Stand or fall: Sweet Cakes by Melissa stand by their faith

On January 18, 2013, Laurel Portman filed a complaint with the State of Oregon against the Gresham bakery, Sweet Cakes by Melissa, on grounds of discrimination. In the complaint, Portman’s fiancee, Rachel Cryer, and her fiancee’s mother visited the bakery the day before to order a wedding cake for Portman and Cryer’s wedding; however, when one of the bakery owners, Aaron Klein, learned that the cake would be made for a same-sex wedding, he explained that the bakery would not be able to make the cake for them.

According to, in Portman’s complaint, Aaron Klein is accused of making remarks that reduced Cryer to tears and claimed that Klein called the couple “abominations unto the Lord.”

Klein denied making remarks belittling the couple or using the phrase “abominations unto the Lord,” and explained that he and his wife sell goods to all people; however, when specific requests are made for same-sex weddings, they decline since it violates the tenets of their faith. Klein and his wife, Melissa, acknowledged that requests had come in before from same-sex couples inquiring of cake orders for a same-sex wedding, which they also declined. The prior interactions were respectful with Melissa adding that in one of the responses, the couple thanked her for her honesty.

Since Portman filed the complaint, an investigation was launched along with a media frenzy, and on Friday, the Board of Labor and Industry (BOLI) determined that Sweet Cakes by Melissa violated the same-sex couple’s rights. It was a decision the Kleins and their legal representation were expecting. There will now be an attempt between both parties for conciliation; if left unresolved, the state could intervene and impose fines.

In the state of Oregon, “all persons within the jurisdiction of this state are entitled to the full and equal accommodations, advantages, facilities and privileges of any place of public accommodation, without any distinction, discrimination or restriction on account of race, color, religion, sex, sexual orientation, national origin, marital status or age if the individual is 18 years of age or older.”

However, it appears the law itself discriminates against business owners when forcing them to accommodate an event that goes entirely against their faith. It is an example of state laws being set that effectively override the First Amendment. Faith is not something practiced on Sunday or only in a church; it is a daily pursuit which translates into all facets of life, including how business practices are conducted, as noted by Adam Smith in The Wealth of Nations.

Sweet Cakes by Melissa did not refuse to sell goods to the customers. According to other news reports, Portman and Cryer had reportedly been customers at the bakery in the past. The only difference was, this time, the couple were going to have a same-sex wedding ceremony – a ceremony that even the State of Oregon does not recognize; therefore, how can the private business owners be found in violation of ‘civil rights’ when the State of Oregon itself does not recognize these special rights for the gay and lesbian community?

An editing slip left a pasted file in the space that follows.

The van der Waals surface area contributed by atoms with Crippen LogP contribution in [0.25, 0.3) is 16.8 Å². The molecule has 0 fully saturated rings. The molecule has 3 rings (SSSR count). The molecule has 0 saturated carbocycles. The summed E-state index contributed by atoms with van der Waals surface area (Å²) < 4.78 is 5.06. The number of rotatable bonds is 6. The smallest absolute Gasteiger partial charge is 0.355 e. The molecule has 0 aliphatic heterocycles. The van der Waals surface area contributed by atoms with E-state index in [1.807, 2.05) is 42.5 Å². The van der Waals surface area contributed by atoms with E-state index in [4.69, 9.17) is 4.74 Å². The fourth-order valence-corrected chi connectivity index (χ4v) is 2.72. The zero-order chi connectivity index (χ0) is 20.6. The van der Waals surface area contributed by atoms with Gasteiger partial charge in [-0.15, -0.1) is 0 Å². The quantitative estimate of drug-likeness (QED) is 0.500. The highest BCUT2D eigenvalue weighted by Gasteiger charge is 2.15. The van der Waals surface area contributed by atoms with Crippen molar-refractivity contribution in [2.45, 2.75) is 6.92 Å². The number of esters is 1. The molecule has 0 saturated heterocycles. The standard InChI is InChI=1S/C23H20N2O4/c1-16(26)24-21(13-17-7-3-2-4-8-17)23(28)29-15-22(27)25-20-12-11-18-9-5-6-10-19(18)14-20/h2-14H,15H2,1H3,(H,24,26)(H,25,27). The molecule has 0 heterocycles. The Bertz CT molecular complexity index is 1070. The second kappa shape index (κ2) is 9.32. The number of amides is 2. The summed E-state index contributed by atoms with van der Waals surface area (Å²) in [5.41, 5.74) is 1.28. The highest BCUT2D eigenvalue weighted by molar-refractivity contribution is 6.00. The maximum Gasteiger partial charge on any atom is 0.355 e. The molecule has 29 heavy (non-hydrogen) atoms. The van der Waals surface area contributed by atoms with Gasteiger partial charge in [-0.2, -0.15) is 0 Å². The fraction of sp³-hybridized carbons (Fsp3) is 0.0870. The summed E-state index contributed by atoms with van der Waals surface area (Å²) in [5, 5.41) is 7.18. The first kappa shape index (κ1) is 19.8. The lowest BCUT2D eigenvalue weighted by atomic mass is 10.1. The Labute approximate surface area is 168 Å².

Oregon Daily Independent contacted Sweet Cakes by Melissa on Saturday, who promptly directed us to their Facebook statement released after the state’s findings:

“To all of you that have been praying for Aaron and I, I want to say thank you. I know that your prayers are being heard. I feel such a peace with all of this that is going on. Even though there are days that are hard and times of struggle we still feel that the Lord is in this. It is His fight and our situation is in His hands. We received papers from BOLI yesterday and they have made their decision that we have apparently discriminated. From what we have gathered we now have to wait to find out what the fines will be within 60 days. I can’t say much more but will update when I’m able to. Please continue to pray for our family. God is great, amazing and all powerful. I know He has a plan.” – Sweet Cakes by Melissa

The Sweet Cakes website contains several Bible verses. Videos of the bakery (which has since closed and moved to the Klein’s home) show several items of faith, including a Bible on display in the shop. At what point did Cryer and Portman believe the bakery owners were going to entertain wedding cake preparations for a same-sex ceremony?

It should also prompt us all to ask if the intent of that particular visit was meant to challenge the Kleins. After all, a complaint was filed almost immediately. With a wide array of bakeries in the area, why not select another business rather than focus on retaliating against the one who refused?

Instead of using the state to effectively force a business, or even individuals, to agree with another party’s decisions or, in this case, lifestyle, perhaps simply taking your business elsewhere would suffice. There are plenty of bakeries in Portland and throughout the country that would accommodate the wedding cake arrangements for Cryer and Portman, but it was more important to make an example of the Klein’s and to make sure the family’s business suffered due to their faith and for having the courage to stand by it.

It remains to be seen what the conciliation outcome will be for all parties involved; however, the situation prompts the question of how far will one go to stand by their faith when man’s institution of government dictates otherwise.